Availability of data and materials

The datasets used and/or analyzed during the current study are not available publicly as the data is part of a larger study (where data analysis is still ongoing) but available from corresponding author on reasonable request.

Abbreviations

C- Section:

Cesarean section

NVD:

Normal vaginal delivery

WHO:

World Health Organization

USG:

Ultrasonogram

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Acknowledgements

We are grateful to the physicians and women who participated in our study.

Funding

This was conducted as part of a Professional doctorate thesis project at the University of Bath. The project was funded by the United Nations Population Fund, Bangladesh.

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Authors

Contributions

SD, AB and MB conceptualized the study. SD, AB, MB, FK and SS developed the study design and data collection plans. SD, FK and SS collected and analyzed the data. SD, AB and CK drafted the manuscript. All authors provided critical input on an earlier version of the manuscript and read and approved the final manuscript.

Corresponding author

Correspondence to Sathyanarayanan Doraiswamy.

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Ethics approval and consent to participate

This was conducted as part of a project at the Professional doctorate thesis project at the University of Bath. This study was approved by the University of Bath Ethics Committee and the Institutional Review Board of the International Centre for Diarrheal Diseases Research, Bangladesh. All participants were informed about the study and purposes and were ensured that all information collected will remain confidential. Every participant signed an informed consent form.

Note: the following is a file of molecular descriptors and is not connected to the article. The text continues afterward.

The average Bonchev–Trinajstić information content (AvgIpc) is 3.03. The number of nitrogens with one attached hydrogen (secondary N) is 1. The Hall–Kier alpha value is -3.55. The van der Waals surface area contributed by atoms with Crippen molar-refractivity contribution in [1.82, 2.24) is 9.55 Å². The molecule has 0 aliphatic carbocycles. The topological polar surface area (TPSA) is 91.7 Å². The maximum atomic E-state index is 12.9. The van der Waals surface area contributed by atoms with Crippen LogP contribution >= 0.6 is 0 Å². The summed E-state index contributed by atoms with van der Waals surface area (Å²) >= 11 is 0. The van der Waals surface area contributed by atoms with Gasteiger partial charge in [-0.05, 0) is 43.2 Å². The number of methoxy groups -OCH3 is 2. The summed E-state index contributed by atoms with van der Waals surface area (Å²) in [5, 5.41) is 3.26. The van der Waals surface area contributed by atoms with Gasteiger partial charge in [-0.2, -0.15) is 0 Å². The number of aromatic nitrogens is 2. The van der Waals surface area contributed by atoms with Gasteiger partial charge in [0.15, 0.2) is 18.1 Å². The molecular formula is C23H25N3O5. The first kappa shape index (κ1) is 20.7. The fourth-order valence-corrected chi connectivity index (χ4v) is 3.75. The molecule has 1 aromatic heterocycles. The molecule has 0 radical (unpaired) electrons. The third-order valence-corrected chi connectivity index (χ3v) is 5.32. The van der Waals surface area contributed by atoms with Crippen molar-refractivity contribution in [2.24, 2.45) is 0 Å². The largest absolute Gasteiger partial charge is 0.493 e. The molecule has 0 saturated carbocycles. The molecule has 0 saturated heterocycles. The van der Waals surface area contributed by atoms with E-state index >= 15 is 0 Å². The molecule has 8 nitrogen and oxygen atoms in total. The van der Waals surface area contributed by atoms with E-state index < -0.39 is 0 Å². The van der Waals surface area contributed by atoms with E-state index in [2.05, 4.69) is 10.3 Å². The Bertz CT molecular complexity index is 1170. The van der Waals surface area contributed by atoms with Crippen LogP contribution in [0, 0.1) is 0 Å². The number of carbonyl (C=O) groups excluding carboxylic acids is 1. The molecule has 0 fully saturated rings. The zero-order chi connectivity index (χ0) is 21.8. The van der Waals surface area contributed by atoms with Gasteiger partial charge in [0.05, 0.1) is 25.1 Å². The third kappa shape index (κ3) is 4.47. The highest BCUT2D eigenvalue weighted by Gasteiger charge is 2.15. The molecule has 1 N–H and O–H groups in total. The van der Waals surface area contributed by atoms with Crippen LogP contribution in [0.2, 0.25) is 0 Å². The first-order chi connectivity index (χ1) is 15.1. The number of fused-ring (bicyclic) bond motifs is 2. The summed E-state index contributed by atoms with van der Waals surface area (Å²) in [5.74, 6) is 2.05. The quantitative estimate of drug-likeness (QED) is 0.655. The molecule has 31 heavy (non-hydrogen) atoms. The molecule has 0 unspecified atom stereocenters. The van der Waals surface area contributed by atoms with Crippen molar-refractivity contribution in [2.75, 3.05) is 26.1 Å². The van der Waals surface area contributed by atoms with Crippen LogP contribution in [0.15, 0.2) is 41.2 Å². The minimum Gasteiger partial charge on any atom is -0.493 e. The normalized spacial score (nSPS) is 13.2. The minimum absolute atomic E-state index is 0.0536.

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Not applicable.

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Supplementary Information

Additional file 1: 

Good Reporting of A Mixed Methods Study (GRAMMS) checklist.

Additional file 2:

 Link between the current research study and the larger research study in Bangladesh.

Additional file 3: 

Interview Guides.

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Doraiswamy, S., Billah, S.M., Karim, F. et al. Physician–patient communication in decision-making about Caesarean sections in eight district hospitals in Bangladesh: a mixed-method study. Reprod Health 18, 34 (2021). https://0-doi-org.brum.beds.ac.uk/10.1186/s12978-021-01098-8

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Keywords

  • Caesarean section
  • Physician–patient communication
  • Mixed-methods
  • Decision-making
  • Bangladesh